With increased scrutiny on preparers comes more questions for taxpayers

Tax preparers: Beware the client who says he has those receipts "somewhere." It's no longer okay to take his word for it.

Preparers should worry this year about deductions that are even slightly questionable. An IRS law is requiring preparers to ask more questions and see the receipts with their own eyes. These tougher standards will mean more scrutiny of taxpayers' assertions, and some preparers are charging more for the extra time.

The IRS used to penalize preparers $250 for a tax return containing questionable deductions; now the penalty is $1,000, or 50 percent of their fees, whichever is greater.

The penalties may be imposed not only on income tax preparers, but those who prepare estate and gift tax returns, employment and excise tax returns, and returns for tax-exempt organizations.

S. Dean Saul, an enrolled agent in Lewisville, TX, told the Dallas Morning News that he now goes through a formal checklist after finishing each client's return. As an enrolled agent, he can represent clients before the IRS. He makes sure the record-keeping requirements are met for charitable contributions, auto mileage, and self-employed income, among other things.

"I want to have something in my file that will document that I did everything possible to meet the standard" that the IRS has set out, he said. "It's something that most professionals should do."

The IRS rules require tax preparers to actually flag the deductions they aren't at least 50 percent sure will pass IRS scrutiny, the Denver Business Journal reported. While preparers previously needed to believe the deductions had a "realistic possibility" of being accepted, now they must hold a "reasonable belief" of acceptance. If unflagged deductions are determined to be unreasonable, the penalties kick in.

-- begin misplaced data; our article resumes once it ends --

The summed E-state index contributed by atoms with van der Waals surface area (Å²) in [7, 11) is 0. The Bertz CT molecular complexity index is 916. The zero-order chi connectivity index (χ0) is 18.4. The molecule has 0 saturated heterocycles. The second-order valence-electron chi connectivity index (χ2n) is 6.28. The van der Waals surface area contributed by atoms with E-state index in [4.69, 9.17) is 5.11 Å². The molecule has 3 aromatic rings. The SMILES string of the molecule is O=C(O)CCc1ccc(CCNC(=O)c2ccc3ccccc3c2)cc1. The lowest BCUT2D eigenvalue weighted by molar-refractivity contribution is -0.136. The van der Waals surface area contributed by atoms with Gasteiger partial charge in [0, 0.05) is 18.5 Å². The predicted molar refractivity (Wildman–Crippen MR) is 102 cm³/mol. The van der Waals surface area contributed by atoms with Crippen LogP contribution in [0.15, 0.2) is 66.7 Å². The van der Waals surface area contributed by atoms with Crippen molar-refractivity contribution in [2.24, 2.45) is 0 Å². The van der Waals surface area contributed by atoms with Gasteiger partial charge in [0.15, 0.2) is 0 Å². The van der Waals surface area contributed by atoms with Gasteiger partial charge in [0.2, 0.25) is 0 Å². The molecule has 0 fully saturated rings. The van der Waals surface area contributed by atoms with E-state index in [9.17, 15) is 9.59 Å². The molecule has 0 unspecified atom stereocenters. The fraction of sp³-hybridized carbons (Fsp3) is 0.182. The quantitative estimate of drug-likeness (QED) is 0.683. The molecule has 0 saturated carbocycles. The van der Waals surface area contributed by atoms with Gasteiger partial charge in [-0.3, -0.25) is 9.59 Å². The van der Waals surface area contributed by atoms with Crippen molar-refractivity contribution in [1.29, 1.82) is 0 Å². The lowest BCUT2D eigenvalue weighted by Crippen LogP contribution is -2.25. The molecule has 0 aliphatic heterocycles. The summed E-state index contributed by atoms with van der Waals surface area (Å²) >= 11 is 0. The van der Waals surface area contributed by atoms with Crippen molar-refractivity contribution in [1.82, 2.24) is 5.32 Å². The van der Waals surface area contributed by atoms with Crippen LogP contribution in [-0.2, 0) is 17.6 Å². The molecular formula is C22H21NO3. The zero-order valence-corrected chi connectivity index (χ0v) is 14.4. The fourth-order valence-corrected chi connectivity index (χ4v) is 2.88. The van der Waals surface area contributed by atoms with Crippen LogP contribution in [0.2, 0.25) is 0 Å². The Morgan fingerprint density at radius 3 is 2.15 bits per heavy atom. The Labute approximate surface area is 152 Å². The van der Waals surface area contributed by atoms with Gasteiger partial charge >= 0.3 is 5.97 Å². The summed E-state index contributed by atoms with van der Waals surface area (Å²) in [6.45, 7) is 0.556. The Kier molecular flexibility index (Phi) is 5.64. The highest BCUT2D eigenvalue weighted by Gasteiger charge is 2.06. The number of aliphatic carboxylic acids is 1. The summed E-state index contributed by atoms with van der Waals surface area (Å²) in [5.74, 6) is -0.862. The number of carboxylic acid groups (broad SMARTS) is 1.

"Here's a classic example," said Joe Nelson, head of the tax practice for BKD in Denver. "A lot of times you'll ask a client, did you have any non-cash charitable contributions? He'll say, 'Yes, I had $300.' Well, do you have a receipt? He says, 'No, it's an estimate. I know I gave the stuff.' Before, you'd accept that. But now it raises the question of whether that is a more-likely-than-not position ... You could expose yourself to a penalty that is 50 percent of the fee because of an innocuous charitable contribution like that."

Accountants are telling their clients to provide as much documentation and back-up information as possible. For more information, check IRS Notice 2008-13.

 

You may like these other stories...

A new Gallup survey found that 58 percent of smokers in the United States see increased state and federal taxes on cigarettes as an act of unjust discrimination, while 39 percent believe the tax hikes are justified.The...
Liberal groups object to bill barring taxes on Internet accessThe Internet Tax Freedom Act hasn’t been a controversial bill. In fact, it’s so popular that senators are seeking to pair it up with a far more...
As complex as federal tax can get, at least you're only dealing with one agency: the IRS. But when you get into state and local sales tax, you're coordinating hundreds of jurisdictions that are constantly changing....

Upcoming CPE Webinars

Jul 23
We can’t deny a great divide exists between the expectations and workplace needs of Baby Boomers and Millennials. To create thriving organizational performance, we need to shift the way in which we groom future leaders.
Jul 24
In this presentation Excel expert David Ringstrom, CPA revisits the Excel feature you should be using, but probably aren't. The Table feature offers the ability to both boost the integrity of your spreadsheets, but reduce maintenance as well.
Jul 31
In this session Excel expert David Ringstrom helps beginners get up to speed in Microsoft Excel. However, even experienced Excel users will learn some new tricks, particularly when David discusses under-utilized aspects of Excel.
Aug 5
This webcast will focus on accounting and disclosure policies for various types of consolidations and business combinations.